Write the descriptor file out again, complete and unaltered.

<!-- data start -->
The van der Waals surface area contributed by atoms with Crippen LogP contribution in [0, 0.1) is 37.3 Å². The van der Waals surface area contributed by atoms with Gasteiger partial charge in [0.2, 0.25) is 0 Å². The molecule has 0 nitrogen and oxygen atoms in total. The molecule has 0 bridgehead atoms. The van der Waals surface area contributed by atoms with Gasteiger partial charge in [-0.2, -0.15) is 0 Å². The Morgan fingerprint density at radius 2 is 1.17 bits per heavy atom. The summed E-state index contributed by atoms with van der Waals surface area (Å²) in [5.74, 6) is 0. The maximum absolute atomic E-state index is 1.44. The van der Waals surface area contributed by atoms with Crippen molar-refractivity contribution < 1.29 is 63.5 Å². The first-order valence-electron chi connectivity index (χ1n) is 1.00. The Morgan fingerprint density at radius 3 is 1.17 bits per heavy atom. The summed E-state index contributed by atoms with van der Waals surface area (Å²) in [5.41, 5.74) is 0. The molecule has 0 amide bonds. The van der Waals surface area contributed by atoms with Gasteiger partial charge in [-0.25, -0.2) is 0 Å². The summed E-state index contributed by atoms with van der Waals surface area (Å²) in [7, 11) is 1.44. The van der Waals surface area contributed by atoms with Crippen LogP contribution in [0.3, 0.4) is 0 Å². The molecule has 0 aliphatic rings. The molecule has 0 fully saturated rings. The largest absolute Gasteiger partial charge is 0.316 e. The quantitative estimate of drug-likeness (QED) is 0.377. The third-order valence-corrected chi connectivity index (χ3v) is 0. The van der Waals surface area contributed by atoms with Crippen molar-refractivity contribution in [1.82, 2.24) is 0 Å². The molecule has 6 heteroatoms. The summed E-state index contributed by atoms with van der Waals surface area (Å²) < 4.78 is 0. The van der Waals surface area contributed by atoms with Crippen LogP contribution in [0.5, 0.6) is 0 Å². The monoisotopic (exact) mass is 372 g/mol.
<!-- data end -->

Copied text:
The van der Waals surface area contributed by atoms with Crippen LogP contribution in [0, 0.1) is 37.3 Å². The van der Waals surface area contributed by atoms with Gasteiger partial charge in [0.2, 0.25) is 0 Å². The molecule has 0 nitrogen and oxygen atoms in total. The molecule has 0 bridgehead atoms. The van der Waals surface area contributed by atoms with Gasteiger partial charge in [-0.2, -0.15) is 0 Å². The Morgan fingerprint density at radius 2 is 1.17 bits per heavy atom. The summed E-state index contributed by atoms with van der Waals surface area (Å²) in [5.74, 6) is 0. The maximum absolute atomic E-state index is 1.44. The van der Waals surface area contributed by atoms with Crippen molar-refractivity contribution < 1.29 is 63.5 Å². The first-order valence-electron chi connectivity index (χ1n) is 1.00. The Morgan fingerprint density at radius 3 is 1.17 bits per heavy atom. The summed E-state index contributed by atoms with van der Waals surface area (Å²) in [5.41, 5.74) is 0. The molecule has 0 amide bonds. The van der Waals surface area contributed by atoms with Gasteiger partial charge in [-0.25, -0.2) is 0 Å². The summed E-state index contributed by atoms with van der Waals surface area (Å²) in [7, 11) is 1.44. The van der Waals surface area contributed by atoms with Crippen LogP contribution in [0.3, 0.4) is 0 Å². The molecule has 0 aliphatic rings. The molecule has 0 fully saturated rings. The largest absolute Gasteiger partial charge is 0.316 e. The quantitative estimate of drug-likeness (QED) is 0.377. The third-order valence-corrected chi connectivity index (χ3v) is 0. The van der Waals surface area contributed by atoms with Crippen molar-refractivity contribution in [1.82, 2.24) is 0 Å². The molecule has 6 heteroatoms. The summed E-state index contributed by atoms with van der Waals surface area (Å²) < 4.78 is 0. The van der Waals surface area contributed by atoms with Crippen LogP contribution in [0.5, 0.6) is 0 Å². The monoisotopic (exact) mass is 372 g/mol.